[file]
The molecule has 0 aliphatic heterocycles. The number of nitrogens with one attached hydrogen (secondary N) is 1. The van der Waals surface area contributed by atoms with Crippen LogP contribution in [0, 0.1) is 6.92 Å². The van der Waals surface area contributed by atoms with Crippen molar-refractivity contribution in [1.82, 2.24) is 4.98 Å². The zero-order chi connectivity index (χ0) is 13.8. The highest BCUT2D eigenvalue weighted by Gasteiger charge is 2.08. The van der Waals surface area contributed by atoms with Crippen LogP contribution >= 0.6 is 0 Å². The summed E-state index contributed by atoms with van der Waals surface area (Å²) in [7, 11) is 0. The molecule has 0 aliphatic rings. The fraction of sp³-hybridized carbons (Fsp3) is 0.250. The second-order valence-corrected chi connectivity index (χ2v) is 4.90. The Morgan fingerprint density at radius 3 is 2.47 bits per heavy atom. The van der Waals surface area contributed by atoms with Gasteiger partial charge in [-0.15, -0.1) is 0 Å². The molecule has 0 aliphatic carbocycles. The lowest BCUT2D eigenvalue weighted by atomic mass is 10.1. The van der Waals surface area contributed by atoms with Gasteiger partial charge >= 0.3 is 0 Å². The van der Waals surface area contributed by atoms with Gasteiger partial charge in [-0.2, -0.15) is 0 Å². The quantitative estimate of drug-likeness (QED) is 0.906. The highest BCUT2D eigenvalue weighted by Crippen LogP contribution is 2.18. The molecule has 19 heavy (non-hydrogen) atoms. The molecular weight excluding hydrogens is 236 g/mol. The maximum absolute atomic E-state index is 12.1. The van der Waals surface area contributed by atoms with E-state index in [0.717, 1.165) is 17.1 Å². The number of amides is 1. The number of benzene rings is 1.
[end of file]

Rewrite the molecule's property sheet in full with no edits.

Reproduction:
The molecule has 0 aliphatic heterocycles. The number of nitrogens with one attached hydrogen (secondary N) is 1. The van der Waals surface area contributed by atoms with Crippen LogP contribution in [0, 0.1) is 6.92 Å². The van der Waals surface area contributed by atoms with Crippen molar-refractivity contribution in [1.82, 2.24) is 4.98 Å². The zero-order chi connectivity index (χ0) is 13.8. The highest BCUT2D eigenvalue weighted by Gasteiger charge is 2.08. The van der Waals surface area contributed by atoms with Crippen LogP contribution >= 0.6 is 0 Å². The summed E-state index contributed by atoms with van der Waals surface area (Å²) in [7, 11) is 0. The molecule has 0 aliphatic rings. The fraction of sp³-hybridized carbons (Fsp3) is 0.250. The second-order valence-corrected chi connectivity index (χ2v) is 4.90. The Morgan fingerprint density at radius 3 is 2.47 bits per heavy atom. The van der Waals surface area contributed by atoms with Gasteiger partial charge in [-0.15, -0.1) is 0 Å². The molecule has 0 aliphatic carbocycles. The lowest BCUT2D eigenvalue weighted by atomic mass is 10.1. The van der Waals surface area contributed by atoms with Gasteiger partial charge >= 0.3 is 0 Å². The van der Waals surface area contributed by atoms with Gasteiger partial charge in [-0.2, -0.15) is 0 Å². The quantitative estimate of drug-likeness (QED) is 0.906. The highest BCUT2D eigenvalue weighted by Crippen LogP contribution is 2.18. The molecule has 19 heavy (non-hydrogen) atoms. The molecular weight excluding hydrogens is 236 g/mol. The maximum absolute atomic E-state index is 12.1. The van der Waals surface area contributed by atoms with E-state index in [0.717, 1.165) is 17.1 Å². The number of amides is 1. The number of benzene rings is 1.